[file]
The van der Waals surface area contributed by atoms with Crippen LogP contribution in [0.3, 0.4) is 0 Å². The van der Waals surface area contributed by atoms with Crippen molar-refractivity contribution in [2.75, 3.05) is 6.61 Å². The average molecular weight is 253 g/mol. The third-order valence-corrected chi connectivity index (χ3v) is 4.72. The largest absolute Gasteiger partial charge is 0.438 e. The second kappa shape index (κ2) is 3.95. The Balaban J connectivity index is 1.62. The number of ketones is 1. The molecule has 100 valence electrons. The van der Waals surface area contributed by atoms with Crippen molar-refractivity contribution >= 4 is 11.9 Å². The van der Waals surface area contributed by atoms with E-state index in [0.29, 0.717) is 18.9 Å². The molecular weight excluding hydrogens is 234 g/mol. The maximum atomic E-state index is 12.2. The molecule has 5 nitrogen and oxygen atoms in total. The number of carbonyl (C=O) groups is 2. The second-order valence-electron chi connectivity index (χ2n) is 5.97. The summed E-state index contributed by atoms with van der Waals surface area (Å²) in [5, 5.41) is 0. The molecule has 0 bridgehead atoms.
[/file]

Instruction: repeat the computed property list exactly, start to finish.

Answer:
The van der Waals surface area contributed by atoms with Crippen LogP contribution in [0.3, 0.4) is 0 Å². The van der Waals surface area contributed by atoms with Crippen molar-refractivity contribution in [2.75, 3.05) is 6.61 Å². The average molecular weight is 253 g/mol. The third-order valence-corrected chi connectivity index (χ3v) is 4.72. The largest absolute Gasteiger partial charge is 0.438 e. The second kappa shape index (κ2) is 3.95. The Balaban J connectivity index is 1.62. The number of ketones is 1. The molecule has 100 valence electrons. The van der Waals surface area contributed by atoms with Crippen molar-refractivity contribution >= 4 is 11.9 Å². The van der Waals surface area contributed by atoms with E-state index in [0.29, 0.717) is 18.9 Å². The molecular weight excluding hydrogens is 234 g/mol. The maximum atomic E-state index is 12.2. The molecule has 5 nitrogen and oxygen atoms in total. The number of carbonyl (C=O) groups is 2. The second-order valence-electron chi connectivity index (χ2n) is 5.97. The summed E-state index contributed by atoms with van der Waals surface area (Å²) in [5, 5.41) is 0. The molecule has 0 bridgehead atoms.